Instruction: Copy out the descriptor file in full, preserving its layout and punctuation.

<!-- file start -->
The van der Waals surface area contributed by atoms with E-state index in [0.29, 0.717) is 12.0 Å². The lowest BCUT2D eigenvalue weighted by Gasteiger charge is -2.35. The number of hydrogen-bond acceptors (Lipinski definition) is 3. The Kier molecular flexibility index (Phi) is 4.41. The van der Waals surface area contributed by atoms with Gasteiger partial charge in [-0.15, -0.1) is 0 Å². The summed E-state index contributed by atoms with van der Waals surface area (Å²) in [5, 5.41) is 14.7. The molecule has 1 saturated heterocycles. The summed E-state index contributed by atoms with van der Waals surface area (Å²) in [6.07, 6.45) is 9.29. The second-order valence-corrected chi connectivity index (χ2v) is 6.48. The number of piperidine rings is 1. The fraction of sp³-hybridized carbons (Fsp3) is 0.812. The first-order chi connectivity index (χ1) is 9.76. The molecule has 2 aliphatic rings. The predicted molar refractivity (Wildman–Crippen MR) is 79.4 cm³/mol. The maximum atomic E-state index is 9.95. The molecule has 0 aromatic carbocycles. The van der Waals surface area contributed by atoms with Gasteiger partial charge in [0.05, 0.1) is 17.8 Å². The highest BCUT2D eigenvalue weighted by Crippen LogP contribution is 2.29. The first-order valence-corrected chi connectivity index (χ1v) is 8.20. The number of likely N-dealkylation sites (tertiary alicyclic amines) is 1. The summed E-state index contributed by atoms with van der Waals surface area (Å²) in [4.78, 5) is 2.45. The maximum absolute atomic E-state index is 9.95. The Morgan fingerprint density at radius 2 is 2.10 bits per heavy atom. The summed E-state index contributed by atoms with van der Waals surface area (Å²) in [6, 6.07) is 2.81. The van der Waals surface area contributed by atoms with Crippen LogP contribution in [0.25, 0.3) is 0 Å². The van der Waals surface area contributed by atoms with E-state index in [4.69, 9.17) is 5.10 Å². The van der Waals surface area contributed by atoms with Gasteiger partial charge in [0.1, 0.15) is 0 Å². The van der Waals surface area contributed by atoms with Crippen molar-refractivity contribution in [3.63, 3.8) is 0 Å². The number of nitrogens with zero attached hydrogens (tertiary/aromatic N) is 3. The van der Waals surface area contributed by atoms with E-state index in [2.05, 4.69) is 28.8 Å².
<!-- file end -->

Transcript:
The van der Waals surface area contributed by atoms with E-state index in [0.29, 0.717) is 12.0 Å². The lowest BCUT2D eigenvalue weighted by Gasteiger charge is -2.35. The number of hydrogen-bond acceptors (Lipinski definition) is 3. The Kier molecular flexibility index (Phi) is 4.41. The van der Waals surface area contributed by atoms with Gasteiger partial charge in [-0.15, -0.1) is 0 Å². The summed E-state index contributed by atoms with van der Waals surface area (Å²) in [5, 5.41) is 14.7. The molecule has 1 saturated heterocycles. The summed E-state index contributed by atoms with van der Waals surface area (Å²) in [6.07, 6.45) is 9.29. The second-order valence-corrected chi connectivity index (χ2v) is 6.48. The number of piperidine rings is 1. The fraction of sp³-hybridized carbons (Fsp3) is 0.812. The first-order chi connectivity index (χ1) is 9.76. The molecule has 2 aliphatic rings. The predicted molar refractivity (Wildman–Crippen MR) is 79.4 cm³/mol. The maximum atomic E-state index is 9.95. The molecule has 0 aromatic carbocycles. The van der Waals surface area contributed by atoms with Gasteiger partial charge in [0.05, 0.1) is 17.8 Å². The highest BCUT2D eigenvalue weighted by Crippen LogP contribution is 2.29. The first-order valence-corrected chi connectivity index (χ1v) is 8.20. The number of likely N-dealkylation sites (tertiary alicyclic amines) is 1. The summed E-state index contributed by atoms with van der Waals surface area (Å²) in [4.78, 5) is 2.45. The maximum absolute atomic E-state index is 9.95. The Morgan fingerprint density at radius 2 is 2.10 bits per heavy atom. The summed E-state index contributed by atoms with van der Waals surface area (Å²) in [6, 6.07) is 2.81. The van der Waals surface area contributed by atoms with Crippen LogP contribution in [0.25, 0.3) is 0 Å². The van der Waals surface area contributed by atoms with E-state index in [4.69, 9.17) is 5.10 Å². The van der Waals surface area contributed by atoms with Gasteiger partial charge in [0.1, 0.15) is 0 Å². The van der Waals surface area contributed by atoms with Crippen molar-refractivity contribution in [3.63, 3.8) is 0 Å². The number of nitrogens with zero attached hydrogens (tertiary/aromatic N) is 3. The van der Waals surface area contributed by atoms with E-state index in [2.05, 4.69) is 28.8 Å².